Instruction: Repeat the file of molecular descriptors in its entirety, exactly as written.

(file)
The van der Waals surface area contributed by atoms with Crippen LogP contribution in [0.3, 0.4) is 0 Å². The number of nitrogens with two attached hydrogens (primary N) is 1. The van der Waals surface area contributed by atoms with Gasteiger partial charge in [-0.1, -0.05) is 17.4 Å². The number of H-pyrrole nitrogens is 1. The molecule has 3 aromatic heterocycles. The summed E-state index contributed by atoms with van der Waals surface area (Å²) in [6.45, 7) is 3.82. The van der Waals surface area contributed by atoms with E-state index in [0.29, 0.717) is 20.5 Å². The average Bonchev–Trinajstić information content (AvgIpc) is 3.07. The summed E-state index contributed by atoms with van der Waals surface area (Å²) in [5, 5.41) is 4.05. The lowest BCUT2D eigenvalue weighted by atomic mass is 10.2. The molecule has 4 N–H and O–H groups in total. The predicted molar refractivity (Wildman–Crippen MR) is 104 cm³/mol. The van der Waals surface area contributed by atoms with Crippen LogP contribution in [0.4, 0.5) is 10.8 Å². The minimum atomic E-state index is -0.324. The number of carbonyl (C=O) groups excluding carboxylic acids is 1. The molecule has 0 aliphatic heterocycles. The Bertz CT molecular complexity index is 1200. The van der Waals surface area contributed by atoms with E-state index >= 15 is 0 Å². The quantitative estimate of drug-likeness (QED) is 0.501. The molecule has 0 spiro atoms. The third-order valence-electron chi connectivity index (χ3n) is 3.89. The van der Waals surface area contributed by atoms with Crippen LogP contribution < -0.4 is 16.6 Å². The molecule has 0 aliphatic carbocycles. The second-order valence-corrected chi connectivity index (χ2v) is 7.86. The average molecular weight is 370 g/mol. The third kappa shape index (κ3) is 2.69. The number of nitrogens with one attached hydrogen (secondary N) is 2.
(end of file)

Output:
The van der Waals surface area contributed by atoms with Crippen LogP contribution in [0.3, 0.4) is 0 Å². The number of nitrogens with two attached hydrogens (primary N) is 1. The van der Waals surface area contributed by atoms with Gasteiger partial charge in [-0.1, -0.05) is 17.4 Å². The number of H-pyrrole nitrogens is 1. The molecule has 3 aromatic heterocycles. The summed E-state index contributed by atoms with van der Waals surface area (Å²) in [6.45, 7) is 3.82. The van der Waals surface area contributed by atoms with E-state index in [0.29, 0.717) is 20.5 Å². The average Bonchev–Trinajstić information content (AvgIpc) is 3.07. The summed E-state index contributed by atoms with van der Waals surface area (Å²) in [5, 5.41) is 4.05. The lowest BCUT2D eigenvalue weighted by atomic mass is 10.2. The molecule has 4 N–H and O–H groups in total. The predicted molar refractivity (Wildman–Crippen MR) is 104 cm³/mol. The van der Waals surface area contributed by atoms with Crippen LogP contribution in [0.4, 0.5) is 10.8 Å². The minimum atomic E-state index is -0.324. The number of carbonyl (C=O) groups excluding carboxylic acids is 1. The molecule has 0 aliphatic heterocycles. The Bertz CT molecular complexity index is 1200. The van der Waals surface area contributed by atoms with E-state index >= 15 is 0 Å². The quantitative estimate of drug-likeness (QED) is 0.501. The molecule has 0 spiro atoms. The third-order valence-electron chi connectivity index (χ3n) is 3.89. The van der Waals surface area contributed by atoms with Crippen LogP contribution < -0.4 is 16.6 Å². The molecule has 0 aliphatic carbocycles. The second-order valence-corrected chi connectivity index (χ2v) is 7.86. The average molecular weight is 370 g/mol. The third kappa shape index (κ3) is 2.69. The number of nitrogens with one attached hydrogen (secondary N) is 2.